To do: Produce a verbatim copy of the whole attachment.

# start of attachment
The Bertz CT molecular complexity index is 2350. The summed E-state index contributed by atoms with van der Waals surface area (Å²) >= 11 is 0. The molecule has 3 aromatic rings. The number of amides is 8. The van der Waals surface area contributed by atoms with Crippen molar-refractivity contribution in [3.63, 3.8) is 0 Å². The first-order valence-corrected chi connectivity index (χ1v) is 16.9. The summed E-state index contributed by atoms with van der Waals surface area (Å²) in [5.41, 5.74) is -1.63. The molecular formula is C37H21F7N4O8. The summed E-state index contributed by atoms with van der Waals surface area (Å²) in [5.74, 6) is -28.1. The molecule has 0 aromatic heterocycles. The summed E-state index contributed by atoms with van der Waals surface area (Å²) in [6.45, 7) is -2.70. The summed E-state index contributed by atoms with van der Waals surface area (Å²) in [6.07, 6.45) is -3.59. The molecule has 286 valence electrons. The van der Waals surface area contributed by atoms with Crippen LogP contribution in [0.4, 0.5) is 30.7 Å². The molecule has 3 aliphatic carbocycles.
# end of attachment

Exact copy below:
The Bertz CT molecular complexity index is 2350. The summed E-state index contributed by atoms with van der Waals surface area (Å²) >= 11 is 0. The molecule has 3 aromatic rings. The number of amides is 8. The van der Waals surface area contributed by atoms with Crippen molar-refractivity contribution in [3.63, 3.8) is 0 Å². The first-order valence-corrected chi connectivity index (χ1v) is 16.9. The summed E-state index contributed by atoms with van der Waals surface area (Å²) in [5.41, 5.74) is -1.63. The molecular formula is C37H21F7N4O8. The summed E-state index contributed by atoms with van der Waals surface area (Å²) in [5.74, 6) is -28.1. The molecule has 0 aromatic heterocycles. The summed E-state index contributed by atoms with van der Waals surface area (Å²) in [6.45, 7) is -2.70. The summed E-state index contributed by atoms with van der Waals surface area (Å²) in [6.07, 6.45) is -3.59. The molecule has 286 valence electrons. The van der Waals surface area contributed by atoms with Crippen LogP contribution in [0.4, 0.5) is 30.7 Å². The molecule has 3 aliphatic carbocycles.